Tube Amps / Music Electronics
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|8/20/1996 5:25 PM|
|Raol Morales||Tone Wiring Question|
I'm trying to take the tone knob out of an inexspensive guitar I have. It has two single coils and a humbucker in the bridge position. There is one volume and one tone control along with a five-way switch. Can you help me?
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|8/20/1996 5:27 PM|
Most I've seen are pretty easy -
1. Identify Capacitor connected to tone control.
2. Cut opposite lead of capacitor to one connected to tone control, keeping the wire at the place it was connected to as short as possible.
3. Identify ground wire to tone control.
4. Cut/remove it in the same manner.
5. Pull knob off, unbolt control from guitar body.
6. Remove both capacitor and control from guitar.
Hope this helps.
|8/20/1996 5:30 PM|
The tone controls on most passive guitars are pretty simple. Most of the time you have a pot with one rail connected to the pickups, while the other end goes to a capacitor which shorts higher tones to ground. The pot movement decreases the resistance from the guitar signal to the cap, thus shorting more of the higher tones to ground. You may wish to leave the pot control there for something else, or take it out completely. The cap is probably soldered directly to the outer case of the pot as its ground connection.
Hope this helps. best, Duane
|4/29/1997 9:24 AM|
I'm not sure why you want to take the tone control out, but in most cases people wish to remove their tone control because it "sucks" tone (primarily high end and midrange bite), or because it only seems to function as a "mute" control, rolling off more high-end than is desired.
Consider the following:
1) If it truly IS a cheap guitar, there is a good possibility that the tone control values are simply wrong. Either the tone pot value is too low (e.g., 100-250k), in which case the tone control is effectively "on" all the time, losing all the sheen and sparkle from your single coils, or the tone capacitor value is too high, resulting in a tone control whose action is too extreme and offers only a choice of normal or muffled.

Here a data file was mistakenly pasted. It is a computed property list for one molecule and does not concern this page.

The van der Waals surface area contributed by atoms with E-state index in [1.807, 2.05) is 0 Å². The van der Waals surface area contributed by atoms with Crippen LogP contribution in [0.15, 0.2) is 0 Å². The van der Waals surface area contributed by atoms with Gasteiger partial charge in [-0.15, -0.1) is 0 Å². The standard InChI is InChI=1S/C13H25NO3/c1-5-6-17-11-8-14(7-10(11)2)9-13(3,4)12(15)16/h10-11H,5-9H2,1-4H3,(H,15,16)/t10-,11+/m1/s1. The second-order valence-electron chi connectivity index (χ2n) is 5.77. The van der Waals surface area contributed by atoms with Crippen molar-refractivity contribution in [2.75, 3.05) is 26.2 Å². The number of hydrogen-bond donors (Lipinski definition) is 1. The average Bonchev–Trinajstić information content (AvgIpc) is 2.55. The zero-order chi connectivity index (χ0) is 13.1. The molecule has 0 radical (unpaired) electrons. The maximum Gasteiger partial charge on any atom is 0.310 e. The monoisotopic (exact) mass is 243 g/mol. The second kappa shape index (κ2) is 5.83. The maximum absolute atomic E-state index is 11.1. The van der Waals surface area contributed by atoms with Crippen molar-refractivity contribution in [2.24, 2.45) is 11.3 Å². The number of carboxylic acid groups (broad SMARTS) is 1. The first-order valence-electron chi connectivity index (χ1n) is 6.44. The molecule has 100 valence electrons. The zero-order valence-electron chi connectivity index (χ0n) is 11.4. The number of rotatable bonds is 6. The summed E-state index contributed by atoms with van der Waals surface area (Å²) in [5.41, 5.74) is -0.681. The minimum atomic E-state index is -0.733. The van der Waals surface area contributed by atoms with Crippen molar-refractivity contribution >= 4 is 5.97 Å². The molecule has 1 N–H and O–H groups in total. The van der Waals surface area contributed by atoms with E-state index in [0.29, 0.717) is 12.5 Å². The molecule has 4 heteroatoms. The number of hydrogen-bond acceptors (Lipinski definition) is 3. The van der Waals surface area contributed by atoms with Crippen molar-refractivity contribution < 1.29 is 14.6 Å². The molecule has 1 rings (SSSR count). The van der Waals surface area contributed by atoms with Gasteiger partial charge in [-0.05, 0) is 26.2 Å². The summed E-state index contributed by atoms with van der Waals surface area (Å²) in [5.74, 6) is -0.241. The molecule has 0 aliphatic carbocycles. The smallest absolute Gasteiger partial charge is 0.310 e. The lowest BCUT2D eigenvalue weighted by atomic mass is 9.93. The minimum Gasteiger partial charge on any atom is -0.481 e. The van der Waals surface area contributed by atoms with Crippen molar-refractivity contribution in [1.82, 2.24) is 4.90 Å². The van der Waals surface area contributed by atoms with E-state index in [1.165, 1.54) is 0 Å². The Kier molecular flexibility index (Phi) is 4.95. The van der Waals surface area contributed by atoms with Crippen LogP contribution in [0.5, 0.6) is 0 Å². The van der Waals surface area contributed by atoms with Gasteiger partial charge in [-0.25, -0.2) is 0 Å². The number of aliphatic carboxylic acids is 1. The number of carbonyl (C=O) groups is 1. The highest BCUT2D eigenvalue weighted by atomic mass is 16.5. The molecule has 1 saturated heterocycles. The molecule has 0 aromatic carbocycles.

2) Increasing the value of the Tone control pot to 500k (or even more) can sometimes help to preserve a bit more high end when the tone control is rotated to minimum cut. It won't work miracles, but it can often preserve a bit more bite, and it will be there for you should you wish to roll back the highs (which it wouldn't be if you remove it).
3) Decreasing the value of the tone capacitor allows you to use the tone control as a "voicing" control, rather than a "muffle on/off" control. For reasons that probably have more to do with mindless adherence to precedence than to good design, many manufacturers continue to use tone caps with values between .02 and .05uf. What's worse is that they assume the same tone-control parameters should apply to both neck and bridge pickups, when in fact they each receive different combinations of harmonics (which is, of course, why we use more than one pickup). You may find that replacing your stock tone cap with something between 1500pf-.01uf will give you a more desirable type of control - effectively a control that "rounds" the tone instead of gutting it. On my own guitar, I find that smaller values of tone caps help to produce a more Gibson-ny tone from Fender-ish pickups when the tone control is used.
4) I've also toyed with a "dual-action" tone control and installed one on a friend's Tele to great success. Replace your existing tone control pot with a 1meg linear pot. Solder two different caps to it (e.g., .0022 and .015uf), one lead from each cap to each side lug, and the free leads to the housing of the pot. The centre lug of the control now goes to the hot lug on your volume control. What you have here is a tone control that gives a milder rounding effect as you rotate it in one direction, and a steeper muting-like rolloff as you rotate it in the other direction. One may be better for your neck pickups, while the other may be better for smoothing out a bridge pickups sound. Because the control is a high resistance value, moving it to the centre-position of its rotation places it essentially out of circuit (equivalent to two 500k tone controls set to minimum rolloff).
5) If you want the option to achieve the pristine sound of pickups that are not loaded down by your tone control, but maintain the option of using a tone control, you might consider removing the pot and replacing it with a rotary switch (e.g., the 6 or 12 position ones that Radio Shack sells). One of the positions would remove the tone cap from the circuit entirely, and the other positions would engage different cap values, just like the Varitone on the Gibson ES-345. On my own guitar, I have a 3-position toggle control with no tone-cut (centre-position), and two different preset rolloffs (round and mute). I love it because it's simple, does the job in a predictable manner and affords me the brightest sound possible when I want it. Since you have the space for a rotary switch, why not splurge and try different options. Check out Craig Anderton's projects books for ideas about what you could do with such a rotary switch (e.g., different midrange cuts).
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